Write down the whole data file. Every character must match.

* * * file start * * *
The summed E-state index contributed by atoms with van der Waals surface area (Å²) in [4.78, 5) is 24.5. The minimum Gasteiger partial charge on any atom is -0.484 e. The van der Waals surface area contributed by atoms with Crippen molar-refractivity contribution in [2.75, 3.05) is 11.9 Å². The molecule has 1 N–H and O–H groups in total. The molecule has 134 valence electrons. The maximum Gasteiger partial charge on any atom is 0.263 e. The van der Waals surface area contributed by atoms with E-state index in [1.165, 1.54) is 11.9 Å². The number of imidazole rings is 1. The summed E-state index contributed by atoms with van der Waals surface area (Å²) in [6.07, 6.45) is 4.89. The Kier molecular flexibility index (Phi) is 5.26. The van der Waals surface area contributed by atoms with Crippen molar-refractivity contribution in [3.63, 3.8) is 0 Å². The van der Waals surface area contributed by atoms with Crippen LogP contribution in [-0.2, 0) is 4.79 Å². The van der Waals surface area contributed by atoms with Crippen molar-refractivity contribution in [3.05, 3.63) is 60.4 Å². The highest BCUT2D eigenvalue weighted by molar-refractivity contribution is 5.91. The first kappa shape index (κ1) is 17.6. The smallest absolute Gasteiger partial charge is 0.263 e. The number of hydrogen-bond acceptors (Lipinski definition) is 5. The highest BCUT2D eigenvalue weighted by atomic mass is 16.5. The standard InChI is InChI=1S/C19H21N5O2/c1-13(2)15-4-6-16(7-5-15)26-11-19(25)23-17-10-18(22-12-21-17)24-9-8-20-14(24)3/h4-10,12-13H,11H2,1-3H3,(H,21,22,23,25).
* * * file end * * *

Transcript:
The summed E-state index contributed by atoms with van der Waals surface area (Å²) in [4.78, 5) is 24.5. The minimum Gasteiger partial charge on any atom is -0.484 e. The van der Waals surface area contributed by atoms with Crippen molar-refractivity contribution in [2.75, 3.05) is 11.9 Å². The molecule has 1 N–H and O–H groups in total. The molecule has 134 valence electrons. The maximum Gasteiger partial charge on any atom is 0.263 e. The van der Waals surface area contributed by atoms with E-state index in [1.165, 1.54) is 11.9 Å². The number of imidazole rings is 1. The summed E-state index contributed by atoms with van der Waals surface area (Å²) in [6.07, 6.45) is 4.89. The Kier molecular flexibility index (Phi) is 5.26. The van der Waals surface area contributed by atoms with Crippen molar-refractivity contribution in [3.63, 3.8) is 0 Å². The van der Waals surface area contributed by atoms with Crippen LogP contribution in [-0.2, 0) is 4.79 Å². The van der Waals surface area contributed by atoms with Crippen molar-refractivity contribution in [3.05, 3.63) is 60.4 Å². The highest BCUT2D eigenvalue weighted by molar-refractivity contribution is 5.91. The first kappa shape index (κ1) is 17.6. The smallest absolute Gasteiger partial charge is 0.263 e. The number of hydrogen-bond acceptors (Lipinski definition) is 5. The highest BCUT2D eigenvalue weighted by atomic mass is 16.5. The standard InChI is InChI=1S/C19H21N5O2/c1-13(2)15-4-6-16(7-5-15)26-11-19(25)23-17-10-18(22-12-21-17)24-9-8-20-14(24)3/h4-10,12-13H,11H2,1-3H3,(H,21,22,23,25).